• Shut down your computers: In today’s busy world, everyone seems to be logged on 24/7. But if you're in the habit of leaving your computer on day and night, you might want to rethink that approach. Since you never shut down, you're likely behind on system updates — and an even easier target for hackers and those looking to gain access to your data.

How to Prevent Cyber Crime Damage

The above are some easy best practices you can do to protect against cyber crime. But what larger actions can you take to prevent an incident from compromising your business? In addition to protecting your systems, here are a few other options to consider:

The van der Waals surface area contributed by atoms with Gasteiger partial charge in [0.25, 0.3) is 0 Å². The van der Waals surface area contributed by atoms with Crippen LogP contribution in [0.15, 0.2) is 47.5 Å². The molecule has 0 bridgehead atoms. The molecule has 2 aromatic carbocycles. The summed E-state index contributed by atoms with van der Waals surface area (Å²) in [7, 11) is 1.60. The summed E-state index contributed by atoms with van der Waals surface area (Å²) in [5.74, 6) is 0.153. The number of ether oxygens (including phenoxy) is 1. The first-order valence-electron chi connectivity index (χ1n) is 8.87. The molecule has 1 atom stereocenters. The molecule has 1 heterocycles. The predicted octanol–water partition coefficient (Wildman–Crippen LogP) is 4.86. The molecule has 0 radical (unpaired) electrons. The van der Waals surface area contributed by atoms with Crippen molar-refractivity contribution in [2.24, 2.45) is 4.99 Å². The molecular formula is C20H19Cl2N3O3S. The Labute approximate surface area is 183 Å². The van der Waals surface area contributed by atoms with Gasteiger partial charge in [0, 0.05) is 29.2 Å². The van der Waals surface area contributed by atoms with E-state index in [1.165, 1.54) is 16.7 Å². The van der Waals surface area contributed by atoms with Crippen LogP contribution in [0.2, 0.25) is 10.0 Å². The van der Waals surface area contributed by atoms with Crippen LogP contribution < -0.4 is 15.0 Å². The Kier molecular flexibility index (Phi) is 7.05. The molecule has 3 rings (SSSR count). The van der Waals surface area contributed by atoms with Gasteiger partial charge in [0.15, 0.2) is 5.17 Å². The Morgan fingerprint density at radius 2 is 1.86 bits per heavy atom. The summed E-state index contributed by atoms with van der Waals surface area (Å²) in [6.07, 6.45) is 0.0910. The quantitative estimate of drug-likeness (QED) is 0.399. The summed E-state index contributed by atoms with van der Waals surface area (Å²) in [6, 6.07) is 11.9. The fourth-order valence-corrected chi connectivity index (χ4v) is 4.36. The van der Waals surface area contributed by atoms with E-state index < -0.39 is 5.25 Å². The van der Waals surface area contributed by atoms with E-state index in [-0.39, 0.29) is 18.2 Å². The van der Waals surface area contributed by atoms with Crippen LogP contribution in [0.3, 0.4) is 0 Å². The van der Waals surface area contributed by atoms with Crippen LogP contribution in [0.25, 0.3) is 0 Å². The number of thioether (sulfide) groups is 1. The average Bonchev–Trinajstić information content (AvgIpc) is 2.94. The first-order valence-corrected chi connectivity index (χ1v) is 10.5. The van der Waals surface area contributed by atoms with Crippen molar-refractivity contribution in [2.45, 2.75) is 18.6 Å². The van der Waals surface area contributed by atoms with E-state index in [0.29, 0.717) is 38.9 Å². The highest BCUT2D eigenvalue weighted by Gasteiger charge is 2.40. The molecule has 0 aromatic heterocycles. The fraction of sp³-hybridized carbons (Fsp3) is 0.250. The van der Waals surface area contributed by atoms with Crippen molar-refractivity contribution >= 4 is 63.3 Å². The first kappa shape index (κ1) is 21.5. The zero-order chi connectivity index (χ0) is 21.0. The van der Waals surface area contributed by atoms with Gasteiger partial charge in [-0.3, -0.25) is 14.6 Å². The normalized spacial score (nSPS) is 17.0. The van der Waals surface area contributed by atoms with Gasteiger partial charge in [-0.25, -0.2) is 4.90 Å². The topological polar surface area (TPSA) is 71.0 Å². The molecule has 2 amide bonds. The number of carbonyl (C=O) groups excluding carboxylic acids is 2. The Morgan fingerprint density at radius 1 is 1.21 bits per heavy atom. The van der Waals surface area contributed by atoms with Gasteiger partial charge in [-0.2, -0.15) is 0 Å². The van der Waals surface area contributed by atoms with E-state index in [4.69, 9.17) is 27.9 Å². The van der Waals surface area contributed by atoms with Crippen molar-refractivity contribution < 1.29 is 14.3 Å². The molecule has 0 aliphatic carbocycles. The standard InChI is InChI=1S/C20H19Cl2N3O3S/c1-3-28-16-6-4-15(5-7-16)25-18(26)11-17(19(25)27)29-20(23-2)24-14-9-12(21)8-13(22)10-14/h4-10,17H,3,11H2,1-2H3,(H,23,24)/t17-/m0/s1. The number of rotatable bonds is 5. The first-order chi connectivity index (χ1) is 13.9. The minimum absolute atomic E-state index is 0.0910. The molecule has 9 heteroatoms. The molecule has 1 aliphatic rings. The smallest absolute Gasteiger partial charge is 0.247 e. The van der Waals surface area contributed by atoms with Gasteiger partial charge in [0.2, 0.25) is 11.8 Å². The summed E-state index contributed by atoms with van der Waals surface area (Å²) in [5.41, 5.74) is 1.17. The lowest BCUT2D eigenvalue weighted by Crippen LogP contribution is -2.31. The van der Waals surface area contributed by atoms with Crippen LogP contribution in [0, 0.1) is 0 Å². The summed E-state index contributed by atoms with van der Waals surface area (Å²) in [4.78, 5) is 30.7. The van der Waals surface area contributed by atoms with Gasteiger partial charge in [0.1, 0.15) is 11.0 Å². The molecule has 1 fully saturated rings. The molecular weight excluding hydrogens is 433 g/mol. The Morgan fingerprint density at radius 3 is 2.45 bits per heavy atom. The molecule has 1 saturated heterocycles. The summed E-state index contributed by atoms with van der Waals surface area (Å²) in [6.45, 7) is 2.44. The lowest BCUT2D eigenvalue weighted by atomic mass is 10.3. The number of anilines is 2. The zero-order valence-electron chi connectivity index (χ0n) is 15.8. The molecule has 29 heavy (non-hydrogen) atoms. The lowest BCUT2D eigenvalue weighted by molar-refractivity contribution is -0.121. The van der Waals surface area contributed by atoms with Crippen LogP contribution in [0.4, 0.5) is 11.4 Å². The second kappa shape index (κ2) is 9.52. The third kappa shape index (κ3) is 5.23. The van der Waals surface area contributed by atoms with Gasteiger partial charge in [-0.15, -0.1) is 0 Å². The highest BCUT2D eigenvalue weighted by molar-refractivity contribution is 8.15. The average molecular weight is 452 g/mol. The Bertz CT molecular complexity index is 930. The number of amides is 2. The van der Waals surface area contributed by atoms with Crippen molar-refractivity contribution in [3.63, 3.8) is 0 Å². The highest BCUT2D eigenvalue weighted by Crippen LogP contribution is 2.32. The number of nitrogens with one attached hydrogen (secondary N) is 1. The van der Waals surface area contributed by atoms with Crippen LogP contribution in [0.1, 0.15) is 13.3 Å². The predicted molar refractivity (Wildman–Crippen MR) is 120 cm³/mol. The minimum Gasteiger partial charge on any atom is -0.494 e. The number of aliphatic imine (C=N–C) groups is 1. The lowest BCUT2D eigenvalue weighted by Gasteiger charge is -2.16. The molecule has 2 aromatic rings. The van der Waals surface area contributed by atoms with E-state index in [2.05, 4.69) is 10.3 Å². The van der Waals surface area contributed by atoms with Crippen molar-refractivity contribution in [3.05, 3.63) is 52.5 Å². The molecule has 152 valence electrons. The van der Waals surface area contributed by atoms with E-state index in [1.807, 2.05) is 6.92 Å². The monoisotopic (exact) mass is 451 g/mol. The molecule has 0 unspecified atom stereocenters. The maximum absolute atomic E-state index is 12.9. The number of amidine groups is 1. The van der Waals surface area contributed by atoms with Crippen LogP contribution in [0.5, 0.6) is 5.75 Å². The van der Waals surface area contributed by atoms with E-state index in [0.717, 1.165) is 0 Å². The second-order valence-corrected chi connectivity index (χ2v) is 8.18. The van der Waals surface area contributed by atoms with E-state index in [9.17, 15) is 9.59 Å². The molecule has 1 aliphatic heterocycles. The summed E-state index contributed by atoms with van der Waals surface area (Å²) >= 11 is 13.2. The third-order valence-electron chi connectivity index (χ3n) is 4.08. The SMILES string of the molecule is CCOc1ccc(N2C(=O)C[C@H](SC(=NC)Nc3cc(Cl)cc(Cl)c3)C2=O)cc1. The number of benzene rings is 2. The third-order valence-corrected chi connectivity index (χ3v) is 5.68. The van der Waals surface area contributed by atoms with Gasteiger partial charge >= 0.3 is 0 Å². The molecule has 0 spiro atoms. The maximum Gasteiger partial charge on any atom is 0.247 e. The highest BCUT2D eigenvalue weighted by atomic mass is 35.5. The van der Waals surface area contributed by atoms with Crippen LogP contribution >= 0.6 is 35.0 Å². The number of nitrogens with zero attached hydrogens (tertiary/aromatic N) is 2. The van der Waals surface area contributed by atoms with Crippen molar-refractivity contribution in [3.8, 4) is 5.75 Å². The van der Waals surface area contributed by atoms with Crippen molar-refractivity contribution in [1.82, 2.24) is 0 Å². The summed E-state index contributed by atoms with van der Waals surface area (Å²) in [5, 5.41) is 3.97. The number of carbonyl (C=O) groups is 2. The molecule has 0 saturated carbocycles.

• Educate your team: To keep hackers at bay, you’ll need a unified front — so make sure you and your employees are all on the same page. Simple measures like instituting more complex password requirements are a good start, but you might want to opt for some onsite security training too. Perhaps you could bring an expert in for a crash course.
  • Create a disaster recovery plan: Of course you want to prevent a security breach from affecting your business, but it’s just as important that you have a plan of attack ready in case something does happen. Start by installing intrusion detection into your system and regularly back up your files to prepare for security incidents.
  • Monitor and restrict authorized access: Because access is typically the goal for hackers, try to keep your most sensitive files limited only to those who truly need them. This kind of gatekeeping can go a long way toward curbing the vulnerability of your data.